Trying to determine the behaviour of the atmosphere of a hot Jupiter – a gas giant so close to its star that it is either tidally locked or caught in a slow orbital resonance – is tricky, given that we have no precedents here in our solar system. But it is possible to explore in detail what exoplanet atmospheres might be like, based on solar system examples.
For example, there’s Venus – which, although not tidally locked, has such a slow rotation (once every 243 Earth days) that its dynamics virtually match those of a tidally locked planet.
Interestingly, Venus’ upper atmosphere super-rotates, meaning it circulates in the same direction as the planet’s rotation but much faster – in Venus’ case, at sixty times the speed of the planet’s rotation. It’s likely that these winds are driven by the large temperature gradient that exists between the day and night sides of the planet.
Conversely Earth, with its rapid rotation, has much less potential difference between its day and night side temperatures – so that its weather systems are more strongly influenced by the actual rotation of the planet and also by the temperature gradient between equator and pole. The nett result is lots of circular weather systems with their direction determined by the Coriolis effect – counter-clockwise in the northern hemisphere and clockwise in the southern.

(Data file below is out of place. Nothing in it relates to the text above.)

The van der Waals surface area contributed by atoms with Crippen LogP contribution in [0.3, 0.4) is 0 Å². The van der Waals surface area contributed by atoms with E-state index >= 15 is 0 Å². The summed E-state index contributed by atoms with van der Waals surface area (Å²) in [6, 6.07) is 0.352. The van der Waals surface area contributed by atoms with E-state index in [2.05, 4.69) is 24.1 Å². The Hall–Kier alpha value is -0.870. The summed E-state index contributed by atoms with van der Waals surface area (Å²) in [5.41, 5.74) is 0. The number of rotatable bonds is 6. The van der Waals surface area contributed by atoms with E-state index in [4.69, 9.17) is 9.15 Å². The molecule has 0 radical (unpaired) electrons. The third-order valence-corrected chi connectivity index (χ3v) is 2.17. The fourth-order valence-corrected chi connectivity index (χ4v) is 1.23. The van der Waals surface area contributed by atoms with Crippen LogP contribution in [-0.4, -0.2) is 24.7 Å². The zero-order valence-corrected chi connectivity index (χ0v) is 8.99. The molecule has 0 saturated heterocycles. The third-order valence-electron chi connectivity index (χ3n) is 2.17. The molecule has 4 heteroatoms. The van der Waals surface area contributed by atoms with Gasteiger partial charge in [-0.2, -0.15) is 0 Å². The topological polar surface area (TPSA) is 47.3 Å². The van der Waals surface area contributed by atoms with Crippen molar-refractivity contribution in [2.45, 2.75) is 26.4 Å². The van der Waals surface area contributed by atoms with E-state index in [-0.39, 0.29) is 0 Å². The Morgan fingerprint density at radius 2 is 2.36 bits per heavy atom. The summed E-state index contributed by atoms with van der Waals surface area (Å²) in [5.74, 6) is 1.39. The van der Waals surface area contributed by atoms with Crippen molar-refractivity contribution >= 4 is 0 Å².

And of course we do have gas giants, even if they aren’t hot. Being so far from the Sun, dayside-nightside and equator-pole temperature gradients have little influence on our gas giants’ atmospheric circulation. The most significant issues are each planet’s rotation speed and each planet’s size.
Jupiter and Saturn’s larger radius exceeds their Rhines scale forcing the bulk flow of their atmospheres to break up into distinct bands with turbulent eddies between them. However, the smaller radius of Uranus and Neptune allows the bulk of the atmosphere to circulate as an unbroken whole, only breaking into two smaller bands at each pole.
Partly because it’s cooler, but mostly because it’s smaller, Neptune’s atmosphere has much less turbulent flow than Jupiter – which goes some way to explaining why it has the fastest stratospheric wind speeds in the solar system.
All these factors are useful in trying to determine how the atmosphere of a hot Jupiter might behave. Being so close to their star, it’s likely these planets will be partly or fully tidally locked – so the main driver for atmospheric circulation will be, like Venus, the dayside-nightside temperature gradient . So a super-rotating stratosphere, circulating many times faster than the inner parts of the planet, is plausible.
From there, modelling suggests that the combination of fast wind speed and slow rotation means the Rhines scale will become bigger than a Jupiter-sized planetary radius , so there will be less turbulent flow and the upper atmosphere might circulate as one, without breaking up into the multiple bands we see on Jupiter.
Anyway, that’s my take on an interesting 50 page arXiv article with lots of (to me) bewildering formulae, but also lots of comprehensible narrative and diagrams. The article consolidates current thinking and lays a sound foundation for making sense of future observational data – both hallmarks of a nicely crafted ‘lit review’.